(Image credit here)
I posted this in discussing my long training runs in prep for the Umstead 100 Mile Endurance Race, and have added emphasis:
Also I should say that this winter in southern PA was quite harsh compared to the fairly mild winters we’ve had the past several years. So getting out there for these long runs in the dead of winter, often pre-dawn, was rough. At the end of these long runs I was about done in, although I often think that our bodies are programmed to run the prescribed distance and then mentally shut down.
Want to explore that notion a bit more. This phenomenon has happened to me more times than I can count—having committed to some manner of “long” run (whatever that means at the time)—I often find that when I finish, I am just about in the bag. At that point I cannot imagine being able to run any further.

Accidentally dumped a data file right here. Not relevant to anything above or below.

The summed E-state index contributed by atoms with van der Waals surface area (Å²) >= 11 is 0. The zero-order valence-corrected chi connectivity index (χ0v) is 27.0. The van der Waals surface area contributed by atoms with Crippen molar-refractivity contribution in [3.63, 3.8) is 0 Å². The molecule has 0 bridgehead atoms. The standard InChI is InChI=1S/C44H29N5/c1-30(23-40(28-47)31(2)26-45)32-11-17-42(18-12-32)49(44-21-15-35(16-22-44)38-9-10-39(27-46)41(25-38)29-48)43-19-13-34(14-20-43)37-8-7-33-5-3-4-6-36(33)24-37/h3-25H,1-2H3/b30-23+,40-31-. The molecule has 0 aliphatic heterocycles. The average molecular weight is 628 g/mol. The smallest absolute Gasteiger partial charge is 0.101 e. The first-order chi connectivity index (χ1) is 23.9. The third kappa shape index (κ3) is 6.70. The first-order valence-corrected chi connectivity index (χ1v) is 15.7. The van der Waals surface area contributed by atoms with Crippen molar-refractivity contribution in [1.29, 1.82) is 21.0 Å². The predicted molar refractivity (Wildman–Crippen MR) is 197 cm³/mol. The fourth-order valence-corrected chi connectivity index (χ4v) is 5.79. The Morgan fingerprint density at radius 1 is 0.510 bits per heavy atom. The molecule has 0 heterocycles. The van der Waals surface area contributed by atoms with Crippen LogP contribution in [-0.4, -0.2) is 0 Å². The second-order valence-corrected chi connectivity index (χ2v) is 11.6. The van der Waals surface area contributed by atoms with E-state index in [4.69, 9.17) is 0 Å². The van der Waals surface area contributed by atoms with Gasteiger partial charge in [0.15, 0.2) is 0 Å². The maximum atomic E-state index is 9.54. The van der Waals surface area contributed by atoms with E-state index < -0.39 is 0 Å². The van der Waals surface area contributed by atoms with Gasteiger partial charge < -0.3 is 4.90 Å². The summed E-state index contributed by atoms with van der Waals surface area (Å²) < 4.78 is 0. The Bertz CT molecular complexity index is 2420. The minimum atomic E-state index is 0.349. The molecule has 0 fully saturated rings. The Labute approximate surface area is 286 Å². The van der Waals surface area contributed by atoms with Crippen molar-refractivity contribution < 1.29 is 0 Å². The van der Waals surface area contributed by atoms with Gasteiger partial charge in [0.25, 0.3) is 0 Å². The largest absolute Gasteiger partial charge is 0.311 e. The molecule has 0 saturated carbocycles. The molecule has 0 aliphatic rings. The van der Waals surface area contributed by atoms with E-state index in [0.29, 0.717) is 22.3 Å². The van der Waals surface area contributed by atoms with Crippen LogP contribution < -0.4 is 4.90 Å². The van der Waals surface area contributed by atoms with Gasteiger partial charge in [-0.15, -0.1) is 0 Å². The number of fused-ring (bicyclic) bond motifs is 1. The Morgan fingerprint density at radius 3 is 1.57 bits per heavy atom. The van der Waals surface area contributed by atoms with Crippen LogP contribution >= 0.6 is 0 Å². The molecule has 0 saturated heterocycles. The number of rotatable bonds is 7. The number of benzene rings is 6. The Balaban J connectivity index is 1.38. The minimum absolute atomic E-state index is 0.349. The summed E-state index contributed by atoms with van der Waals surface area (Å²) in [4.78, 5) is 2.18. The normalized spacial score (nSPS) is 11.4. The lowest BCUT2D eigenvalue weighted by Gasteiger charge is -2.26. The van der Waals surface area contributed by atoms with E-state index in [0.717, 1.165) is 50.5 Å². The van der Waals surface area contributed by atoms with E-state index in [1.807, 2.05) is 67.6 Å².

It’s just like when you prepay cash at the gas station and the pump automatically starts slowing down and then shuts down at the preset amount.
When this happens, I usually think something like “Oh, crap—I’m in the bag at 30 miles. How can I ever think about running 50? Or 100? WTF??” But then I think, be cool, been here before, this is nothing new.
Because come race day I can do the distance and I can truthfully say that I’ve never been involved in a race day death march where I vastly underestimated my reach and I struggle just to finish.
Seems like the distance planned and the distance run are self-fulfilling prophesies, mutually synched up like a pair of binary stars.
Anybody else experience this phenomenon?